My under-seat bag holds everything I need for two nights/three business days: laptop, tablet, two clean shirts and a second pair of trousers, socks and underwear, toothbrush and razor (as well as whatever score I'm studying and the aforementioned tuning fork). I don't worry about overhead storage. I get to the airport without having to stand in the check-my-bag line before the check-my-body line. I can take a bump at the gate without luggage issues (which just last month got me enough Deltabucks for a family round-trip somewhere).
Internationally, I generally have to make at least one and (depending on my Euro destination) frequently two connections. Waiting for the checked bag, then customs, then re-checking the checked bag (twice! each way!) is way more hassle than the rare gate-check. If I could fly direct, that would change the calculation, of course.
Do you check luggage for a two-day business trip? Heck, I've done two and a half weeks in Europe carry-on.
I knew this already, and wondered why the summarizer failed to mention it.
Everything MachineShedFred said in his response, plus: Shutting down the government is their agenda. The Hastert Rule doesn't allow anything to come to the floor without advance support of the majority party; neither the establishment GOP nor the TP'ers (to say nothing of the minority party, which actually represents the majority of the population due to both gerrymandering and district sizes) can get anything going, and, hey, that's just fine with the TP and their backers. "Shrink government until it's small enough to drown in a bathtub," right?
Gerrymandering, having created "safe" districts, increased markedly after 2010. That year, many of the state representatives were ushered in on a wave of TEA ("Taxed Enough Already," for those who've forgotten) party whipped-up anger at the establishment of both parties. Democrats were crammed into districts where they make up as much as 70% of voters, and Republican districts have a safe margin at 55% of voters (so a state that actually tilts Democrat can have a heavily GOP state leg and congressional delegation). Now the House members are decided in primaries (which, if closed, prevent anyone not in the party from voting), so it is in fact the fringier candidates, who feel no obligation to appeal to the center, who win these elections.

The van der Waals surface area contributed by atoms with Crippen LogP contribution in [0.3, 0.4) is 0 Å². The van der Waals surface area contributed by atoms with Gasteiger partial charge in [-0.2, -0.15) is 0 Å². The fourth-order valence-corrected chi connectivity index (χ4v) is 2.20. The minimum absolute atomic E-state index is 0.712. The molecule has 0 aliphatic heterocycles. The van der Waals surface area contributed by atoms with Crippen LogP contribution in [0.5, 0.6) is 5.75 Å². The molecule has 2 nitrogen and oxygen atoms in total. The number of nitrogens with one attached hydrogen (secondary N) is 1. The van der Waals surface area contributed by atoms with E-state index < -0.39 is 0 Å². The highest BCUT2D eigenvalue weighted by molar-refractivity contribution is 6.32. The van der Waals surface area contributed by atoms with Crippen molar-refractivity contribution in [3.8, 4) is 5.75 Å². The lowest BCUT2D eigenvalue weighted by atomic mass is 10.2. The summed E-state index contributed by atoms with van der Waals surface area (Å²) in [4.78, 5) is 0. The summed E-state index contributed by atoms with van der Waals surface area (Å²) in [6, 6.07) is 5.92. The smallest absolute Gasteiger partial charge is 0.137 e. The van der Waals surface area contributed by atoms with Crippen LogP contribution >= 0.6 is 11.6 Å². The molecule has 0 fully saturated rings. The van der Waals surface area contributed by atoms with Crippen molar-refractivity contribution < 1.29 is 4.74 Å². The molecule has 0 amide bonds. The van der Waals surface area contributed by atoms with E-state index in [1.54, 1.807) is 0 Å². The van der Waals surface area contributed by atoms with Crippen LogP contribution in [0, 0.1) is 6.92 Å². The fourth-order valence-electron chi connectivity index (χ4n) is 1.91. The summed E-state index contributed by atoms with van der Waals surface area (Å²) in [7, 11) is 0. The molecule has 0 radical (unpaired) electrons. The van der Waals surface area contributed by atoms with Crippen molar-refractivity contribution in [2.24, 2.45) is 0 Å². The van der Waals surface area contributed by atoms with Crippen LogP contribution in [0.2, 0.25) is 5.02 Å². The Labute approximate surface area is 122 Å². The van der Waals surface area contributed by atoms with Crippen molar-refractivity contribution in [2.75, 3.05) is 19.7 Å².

Mod parent up. tripleevenfall has been waiting to use that one for thirty-eight years.
I expect your houseplant is not thirty-five years old. Probably too bad.
I'm on your side, but I'll argue with your third point, at least as far as police statistics are concerned, and for one crucial reason: They only get the driver's side of the story. People will hit "that big G" and get biased information and claim it's factual.
The first paved roads in the U.S. were paved at the demand of cyclists.
Easy there, big fella. Guess what? If the lane is not wide enough for a car to pass me with (in FL) a three foot gap, then, yes, I do have the right to "block" a full lane of traffic (hey, guess what else? I am traffic, so I'm not blocking it; I'm just slowing it). I also have the responsibility to signal my turns, stop for red lights (and in most states, stop signs; Google "Idaho stop"), and stay within the speed limit.
I don't know about your experience on the roads, but I see a far higher percentage of cars than bikes failing to signal and exceeding the speed limit, and about the same percentage rolling stop signs.
Even if the carbon dating is right, all we know is the sheep (or goat) on which it was written died before Mohammed was born.
Bad science journalists! No biscuit!
Would it kill you to add "a suburb of Granada, Spain" to the summary?
Right in line with my sig, I guess. How far do you have to drive to "save an hour" by going 85 mph instead of 75 mph? I get 637.5 miles (8.5 hours at 75, 7.5 at 85). That's about the distance from Helena (Montana's capital) to Bismarck, ND, purely on interstate highways. Bozeman is less than a hundred miles from Helena; that's over three round-trips a day to save an hour.
Perhaps two quotes got conflated, though; a round-trip out to the northeast of the state, where there might be Bakken shale work sites, could save an hour. Of course, that means you drove all day just to get back to Helena. No wonder we need that frackin' shale oil so badly.
"For the man who has everything... Penicillin." -- F. Borquin